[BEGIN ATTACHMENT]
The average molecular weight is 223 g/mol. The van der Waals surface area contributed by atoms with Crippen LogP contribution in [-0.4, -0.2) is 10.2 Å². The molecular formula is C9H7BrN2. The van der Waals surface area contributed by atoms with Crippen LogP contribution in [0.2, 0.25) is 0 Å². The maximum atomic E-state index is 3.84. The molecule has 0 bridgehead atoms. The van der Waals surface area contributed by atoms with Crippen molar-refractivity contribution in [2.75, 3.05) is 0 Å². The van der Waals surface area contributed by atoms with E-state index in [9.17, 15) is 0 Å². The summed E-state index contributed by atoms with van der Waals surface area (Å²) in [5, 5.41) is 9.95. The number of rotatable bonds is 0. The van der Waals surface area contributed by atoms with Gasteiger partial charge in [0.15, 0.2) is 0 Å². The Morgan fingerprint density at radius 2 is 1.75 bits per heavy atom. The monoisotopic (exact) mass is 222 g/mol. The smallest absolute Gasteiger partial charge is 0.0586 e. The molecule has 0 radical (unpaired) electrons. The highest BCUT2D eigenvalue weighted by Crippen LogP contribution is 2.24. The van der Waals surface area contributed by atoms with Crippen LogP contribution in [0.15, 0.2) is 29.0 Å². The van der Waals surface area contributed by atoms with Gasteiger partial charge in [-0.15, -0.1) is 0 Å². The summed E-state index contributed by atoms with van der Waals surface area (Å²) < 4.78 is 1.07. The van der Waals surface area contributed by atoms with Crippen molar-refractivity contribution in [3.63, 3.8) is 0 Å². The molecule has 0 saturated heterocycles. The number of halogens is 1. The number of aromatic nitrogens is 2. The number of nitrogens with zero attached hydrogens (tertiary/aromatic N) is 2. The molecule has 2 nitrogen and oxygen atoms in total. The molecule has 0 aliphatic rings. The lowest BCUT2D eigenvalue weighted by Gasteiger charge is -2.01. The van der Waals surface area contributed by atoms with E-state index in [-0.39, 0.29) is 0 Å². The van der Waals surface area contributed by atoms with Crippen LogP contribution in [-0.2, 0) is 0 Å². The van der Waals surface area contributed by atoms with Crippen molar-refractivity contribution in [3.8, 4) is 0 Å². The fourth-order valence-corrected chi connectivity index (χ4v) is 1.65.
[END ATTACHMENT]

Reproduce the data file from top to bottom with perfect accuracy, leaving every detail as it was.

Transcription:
The average molecular weight is 223 g/mol. The van der Waals surface area contributed by atoms with Crippen LogP contribution in [-0.4, -0.2) is 10.2 Å². The molecular formula is C9H7BrN2. The van der Waals surface area contributed by atoms with Crippen LogP contribution in [0.2, 0.25) is 0 Å². The maximum atomic E-state index is 3.84. The molecule has 0 bridgehead atoms. The van der Waals surface area contributed by atoms with Crippen molar-refractivity contribution in [2.75, 3.05) is 0 Å². The van der Waals surface area contributed by atoms with E-state index in [9.17, 15) is 0 Å². The summed E-state index contributed by atoms with van der Waals surface area (Å²) in [5, 5.41) is 9.95. The number of rotatable bonds is 0. The van der Waals surface area contributed by atoms with Gasteiger partial charge in [0.15, 0.2) is 0 Å². The Morgan fingerprint density at radius 2 is 1.75 bits per heavy atom. The monoisotopic (exact) mass is 222 g/mol. The smallest absolute Gasteiger partial charge is 0.0586 e. The molecule has 0 radical (unpaired) electrons. The highest BCUT2D eigenvalue weighted by Crippen LogP contribution is 2.24. The van der Waals surface area contributed by atoms with Crippen LogP contribution in [0.15, 0.2) is 29.0 Å². The van der Waals surface area contributed by atoms with Gasteiger partial charge in [-0.15, -0.1) is 0 Å². The summed E-state index contributed by atoms with van der Waals surface area (Å²) < 4.78 is 1.07. The van der Waals surface area contributed by atoms with Crippen molar-refractivity contribution in [3.63, 3.8) is 0 Å². The molecule has 0 saturated heterocycles. The number of halogens is 1. The number of aromatic nitrogens is 2. The number of nitrogens with zero attached hydrogens (tertiary/aromatic N) is 2. The molecule has 2 nitrogen and oxygen atoms in total. The molecule has 0 aliphatic rings. The lowest BCUT2D eigenvalue weighted by Gasteiger charge is -2.01. The van der Waals surface area contributed by atoms with E-state index in [-0.39, 0.29) is 0 Å². The van der Waals surface area contributed by atoms with Crippen LogP contribution in [-0.2, 0) is 0 Å². The van der Waals surface area contributed by atoms with Crippen molar-refractivity contribution in [3.8, 4) is 0 Å². The fourth-order valence-corrected chi connectivity index (χ4v) is 1.65.